Unusual care is being taken in handling every branch of the 
production of this film, from the writing of the scenario to 
the final assembling of the picture. Every detail affecting the 
staging of this photoplay will be given extra attention in an 
effort to make this a picture as near 100 per cent, perfect as 
is possible. In selecting the cast Director De Mille devoted 
the greatest time and care he has ever accorded such work, 
searching for the exact person for each character. Kathlyn 
Williams, Elliott Dexter and Raymond Hatton are among the 
prominent film artists already chosen for this picture play 
which will disclose the work of an all-star cast. 

Work on the building of big sets for "The Whispering 
Chorus" at the Lasky studio in California is now "well under 
way and an extra large staff of mechanics is busily engaged 
under the direction of experts. The producing organization 
for this picture expects to leave Hollywood for the Mississippi 
River regions shortly, where the exteriors will be staged. 

"THE WIDOW'S MIGHT" (Paramount). 

Florence Vidor, who came out of a Texan convent and 
flashed her beauty on the screen in a number of Paramount 
successes, is the leading woman opposite Julian Eltinge in 
his third Paramount release, "The Widow's Might." Others in 
the support of Mr. Eltinge are Gustav Von Seyffertitz, James 
Neill, Mayme Kelso and Valerie Thew, baby daughter of Har-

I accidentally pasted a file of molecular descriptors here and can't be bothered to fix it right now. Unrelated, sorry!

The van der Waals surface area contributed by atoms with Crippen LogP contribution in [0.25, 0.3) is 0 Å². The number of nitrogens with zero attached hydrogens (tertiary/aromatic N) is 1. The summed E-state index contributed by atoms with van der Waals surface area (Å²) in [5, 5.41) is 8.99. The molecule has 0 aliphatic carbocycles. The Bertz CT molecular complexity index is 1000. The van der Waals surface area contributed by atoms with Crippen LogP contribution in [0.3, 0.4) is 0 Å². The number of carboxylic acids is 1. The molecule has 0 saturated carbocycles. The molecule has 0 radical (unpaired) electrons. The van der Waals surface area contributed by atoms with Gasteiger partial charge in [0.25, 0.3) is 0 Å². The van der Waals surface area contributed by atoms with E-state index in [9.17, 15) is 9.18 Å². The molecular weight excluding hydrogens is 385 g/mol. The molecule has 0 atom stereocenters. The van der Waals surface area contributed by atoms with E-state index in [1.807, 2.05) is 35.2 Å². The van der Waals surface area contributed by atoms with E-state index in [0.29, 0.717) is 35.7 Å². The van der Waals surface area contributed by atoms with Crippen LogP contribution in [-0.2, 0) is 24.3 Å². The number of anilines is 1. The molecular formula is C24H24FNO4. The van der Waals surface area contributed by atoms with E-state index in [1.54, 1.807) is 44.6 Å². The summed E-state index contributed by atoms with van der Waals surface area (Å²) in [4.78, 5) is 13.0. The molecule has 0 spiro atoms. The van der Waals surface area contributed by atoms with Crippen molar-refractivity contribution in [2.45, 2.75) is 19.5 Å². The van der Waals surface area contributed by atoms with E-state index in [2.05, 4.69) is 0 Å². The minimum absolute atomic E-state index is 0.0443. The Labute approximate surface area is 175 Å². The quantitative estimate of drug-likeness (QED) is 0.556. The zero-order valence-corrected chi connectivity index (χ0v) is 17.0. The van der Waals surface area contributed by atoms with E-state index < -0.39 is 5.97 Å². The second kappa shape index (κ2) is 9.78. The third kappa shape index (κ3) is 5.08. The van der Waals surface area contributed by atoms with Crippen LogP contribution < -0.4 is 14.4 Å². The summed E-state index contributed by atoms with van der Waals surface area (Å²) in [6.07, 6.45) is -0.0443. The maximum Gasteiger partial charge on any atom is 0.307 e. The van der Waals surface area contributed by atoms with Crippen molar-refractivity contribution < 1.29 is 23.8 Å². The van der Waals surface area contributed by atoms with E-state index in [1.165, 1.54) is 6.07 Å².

vey Thew. 

An actor of Mr. Eltinge's ability has to be provided with 
unusual stories and productions, and it is said that "The 
Widow's Might" is the most unusual and interesting of any- 
thing he has previously done, and if he returns to the stage 
Mr. Eltinge contemplates having a spoken version of this story 
written for his personal use. 

In the first part of the picture, Mr. Eltinge is seen as a 
Western rancher and resorts to robbery to save his property. 
How he is trapped in a fashionable hotel and is forced to don 
a woman's garb, gains possession of the only wig of a fash- 
ionable society woman, meets the girl he loves who at first 
suspects him of being the mother, and later the father, of a 
foundling, is brought about in a series of intensely interesting 

This production also gives Mr. Eltinge an opportunity to 
wear everything known to femininity from the morning negli- 
gee to evening gowns. 

"CAVE MAN'S STUFF" (Nestor). 

Gale Henry will be co-star with William Franey in the 
Nestor comedy to be distributed through Universal exchanges 
Jan. 7. "Cave Man Stuff" is the illuminating title, and Tom 
Gibson wrote the story. Under the direction of Allen Curtis 
a large and lively company, including Lillian Peacock and Mil- 
ton Sims as chief supporters to the co-stars, has worked out 
an entertainment that is promised to maintain the standard set 
by previous Nestors. 

Incidentally it may be noted that the determination to dis- 
continue Nestor comedies as Universal releases has been re- 
scinded — for the present, at least. The negatives that were 
in stock when Universal first notified exchange managers that 
Nestors would be dropped have been sorted over and the supply 
has been found to be so abundant and of such good quality 
from an entertainment standpoint that the brand will con- 
tinue on the market for some time to come. 

January 5, 1918